Thematically, the book is divided into three parts, which are based on the previously outlined image of constitutionalism as a dilapidated building. In the first part, entitled »Aspects«, which refers to the dwindling foundations of constitutionalism, the fundamental structural principles of democracy (Matthias Klatt), the rule of law (Yaniv Roznai) and federalism (Bilyana Petkova) are examined. The second part, »Areas«, is devoted to the »building blocks« of constitutionalism: (international) human rights (Andreas T. Müller), international criminal law (Stefanie Bock) and world trade (Antonios Kouroutakis). Finally, the third part (»Actors«) is dedicated to the actors responsible for the maintenance and cultivation of constitutionalism and provides prognoses on institutions (Stefanie Egidy), political parties (Paulina Starski) and global political movements (Tomas Dumbrovsky).

Matthias Klatt sees the greatest challenge for democracy (p. 13) in the loss of the capacity for discourse and believes that strengthening society’s capacity for rational discourse is a key factor in stabilizing democracy. He looks to the future with confidence and is not worried about democracy.

In the very stimulating analysis of the rule of law in 2030 by Yaniv Roznai (p. 31), it becomes clear that the populism that can be observed worldwide poses a major threat to the rule of law. Populists and autocrats are shifting the focus of the rule of law away from its substantive legal perspective and the principle of the rule of law based on democracy and human rights, towards an authoritarian rule based essentially on the formal aspects of law through laws that are instrumentalized to achieve precisely these authoritarian political goals (p. 43). At the same time, however, Roznai sees digitalization in particular as having the potential to (positively) change the rule of law in the long term. In his opinion, the possibilities of mass individualization through big data and artificial intelligence will not stop at the law and will lead to the law losing its claim to general validity through the possibility of mass individualization, but at the same time the individual’s loyalty to the law will be strengthened if the addressees know better what behaviour is expected of them. This chapter is probably the most pessimistic in the book – and yet it does not leave the reader feeling resigned. On the contrary, thanks to the intelligent and clear analysis of the concept of the rule of law, one learns to (re)appreciate its value and is encouraged to protect it and preserve its achievements.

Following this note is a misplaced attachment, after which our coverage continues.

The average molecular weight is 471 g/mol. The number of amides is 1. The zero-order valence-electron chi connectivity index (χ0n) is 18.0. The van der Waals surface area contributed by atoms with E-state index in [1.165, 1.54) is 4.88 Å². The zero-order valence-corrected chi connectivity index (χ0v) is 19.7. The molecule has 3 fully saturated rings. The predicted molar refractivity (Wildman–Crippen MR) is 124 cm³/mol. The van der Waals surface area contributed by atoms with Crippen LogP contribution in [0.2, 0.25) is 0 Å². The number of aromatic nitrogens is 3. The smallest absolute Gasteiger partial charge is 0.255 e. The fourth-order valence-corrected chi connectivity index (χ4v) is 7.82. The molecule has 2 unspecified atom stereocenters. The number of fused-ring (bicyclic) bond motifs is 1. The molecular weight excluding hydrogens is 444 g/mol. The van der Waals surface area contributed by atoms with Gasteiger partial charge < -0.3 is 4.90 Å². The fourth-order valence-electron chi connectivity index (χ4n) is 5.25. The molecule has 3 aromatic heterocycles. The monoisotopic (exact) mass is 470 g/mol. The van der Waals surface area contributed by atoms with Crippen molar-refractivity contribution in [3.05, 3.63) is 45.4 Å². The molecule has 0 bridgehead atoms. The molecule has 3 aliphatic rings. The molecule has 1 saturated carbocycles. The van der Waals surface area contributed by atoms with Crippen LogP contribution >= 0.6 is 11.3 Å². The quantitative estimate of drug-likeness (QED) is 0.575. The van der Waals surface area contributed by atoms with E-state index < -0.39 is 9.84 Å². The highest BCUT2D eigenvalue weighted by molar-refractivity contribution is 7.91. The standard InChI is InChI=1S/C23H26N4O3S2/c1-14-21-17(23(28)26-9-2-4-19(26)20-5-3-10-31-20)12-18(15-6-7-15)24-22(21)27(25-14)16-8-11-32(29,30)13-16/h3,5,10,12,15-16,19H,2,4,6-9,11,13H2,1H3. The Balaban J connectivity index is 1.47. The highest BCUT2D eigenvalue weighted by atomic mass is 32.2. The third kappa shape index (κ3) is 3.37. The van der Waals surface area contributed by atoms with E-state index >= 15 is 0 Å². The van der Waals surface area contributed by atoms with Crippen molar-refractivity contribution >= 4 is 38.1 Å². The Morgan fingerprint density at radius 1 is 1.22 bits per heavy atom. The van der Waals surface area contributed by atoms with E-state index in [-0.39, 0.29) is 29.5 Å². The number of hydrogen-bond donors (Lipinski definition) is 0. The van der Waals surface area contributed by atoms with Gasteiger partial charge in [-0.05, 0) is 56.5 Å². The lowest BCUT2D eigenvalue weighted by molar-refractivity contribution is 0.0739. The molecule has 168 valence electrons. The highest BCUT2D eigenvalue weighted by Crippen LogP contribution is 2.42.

In her chapter (p. 53), Bilyana Petkova warns federalism as another fundamental element of constitutionalism that, in view of Brexit, ongoing discussions about a »Polexit«, but also the independence aspirations of Scotland or Catalonia, it is necessary to reflect on the constitutive elements of federalism and find ways to reconcile them with the changing role of cities as the new global actors to strengthen it.